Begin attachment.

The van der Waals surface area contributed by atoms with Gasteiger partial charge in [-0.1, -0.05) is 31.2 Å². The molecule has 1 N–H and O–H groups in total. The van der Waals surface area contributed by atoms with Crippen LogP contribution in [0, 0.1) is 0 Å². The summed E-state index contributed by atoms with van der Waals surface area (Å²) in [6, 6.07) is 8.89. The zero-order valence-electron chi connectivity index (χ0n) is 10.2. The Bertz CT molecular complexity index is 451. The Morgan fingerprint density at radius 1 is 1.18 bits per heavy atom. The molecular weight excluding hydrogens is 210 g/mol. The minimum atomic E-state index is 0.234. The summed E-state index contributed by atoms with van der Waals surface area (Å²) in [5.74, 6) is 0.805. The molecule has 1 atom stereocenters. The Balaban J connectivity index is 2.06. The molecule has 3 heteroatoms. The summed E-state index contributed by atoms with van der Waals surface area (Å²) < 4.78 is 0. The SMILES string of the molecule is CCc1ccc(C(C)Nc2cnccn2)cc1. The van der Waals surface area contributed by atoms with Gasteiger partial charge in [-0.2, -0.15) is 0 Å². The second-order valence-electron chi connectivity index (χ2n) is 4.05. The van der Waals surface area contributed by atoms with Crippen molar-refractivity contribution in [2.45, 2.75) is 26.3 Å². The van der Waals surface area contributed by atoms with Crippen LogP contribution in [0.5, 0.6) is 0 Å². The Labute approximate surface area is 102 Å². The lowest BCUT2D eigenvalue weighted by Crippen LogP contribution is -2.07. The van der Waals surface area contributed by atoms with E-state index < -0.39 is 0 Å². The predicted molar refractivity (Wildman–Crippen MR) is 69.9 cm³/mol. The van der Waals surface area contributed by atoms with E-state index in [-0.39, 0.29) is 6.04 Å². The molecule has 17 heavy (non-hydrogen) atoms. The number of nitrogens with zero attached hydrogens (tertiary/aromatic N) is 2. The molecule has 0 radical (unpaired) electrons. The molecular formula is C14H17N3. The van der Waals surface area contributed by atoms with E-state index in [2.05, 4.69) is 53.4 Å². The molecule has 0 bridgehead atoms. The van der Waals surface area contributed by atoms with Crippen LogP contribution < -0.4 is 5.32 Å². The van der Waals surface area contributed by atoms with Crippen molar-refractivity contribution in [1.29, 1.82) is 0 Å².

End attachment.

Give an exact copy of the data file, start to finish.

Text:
The van der Waals surface area contributed by atoms with Gasteiger partial charge in [-0.1, -0.05) is 31.2 Å². The molecule has 1 N–H and O–H groups in total. The van der Waals surface area contributed by atoms with Crippen LogP contribution in [0, 0.1) is 0 Å². The summed E-state index contributed by atoms with van der Waals surface area (Å²) in [6, 6.07) is 8.89. The zero-order valence-electron chi connectivity index (χ0n) is 10.2. The Bertz CT molecular complexity index is 451. The Morgan fingerprint density at radius 1 is 1.18 bits per heavy atom. The molecular weight excluding hydrogens is 210 g/mol. The minimum atomic E-state index is 0.234. The summed E-state index contributed by atoms with van der Waals surface area (Å²) in [5.74, 6) is 0.805. The molecule has 1 atom stereocenters. The Balaban J connectivity index is 2.06. The molecule has 3 heteroatoms. The summed E-state index contributed by atoms with van der Waals surface area (Å²) < 4.78 is 0. The SMILES string of the molecule is CCc1ccc(C(C)Nc2cnccn2)cc1. The van der Waals surface area contributed by atoms with Gasteiger partial charge in [-0.2, -0.15) is 0 Å². The second-order valence-electron chi connectivity index (χ2n) is 4.05. The van der Waals surface area contributed by atoms with Crippen molar-refractivity contribution in [2.45, 2.75) is 26.3 Å². The van der Waals surface area contributed by atoms with Crippen LogP contribution in [0.5, 0.6) is 0 Å². The Labute approximate surface area is 102 Å². The lowest BCUT2D eigenvalue weighted by Crippen LogP contribution is -2.07. The van der Waals surface area contributed by atoms with E-state index < -0.39 is 0 Å². The predicted molar refractivity (Wildman–Crippen MR) is 69.9 cm³/mol. The van der Waals surface area contributed by atoms with E-state index in [-0.39, 0.29) is 6.04 Å². The molecule has 17 heavy (non-hydrogen) atoms. The number of nitrogens with zero attached hydrogens (tertiary/aromatic N) is 2. The molecule has 0 radical (unpaired) electrons. The molecular formula is C14H17N3. The van der Waals surface area contributed by atoms with E-state index in [2.05, 4.69) is 53.4 Å². The molecule has 0 bridgehead atoms. The van der Waals surface area contributed by atoms with Crippen LogP contribution < -0.4 is 5.32 Å². The van der Waals surface area contributed by atoms with Crippen molar-refractivity contribution in [1.29, 1.82) is 0 Å².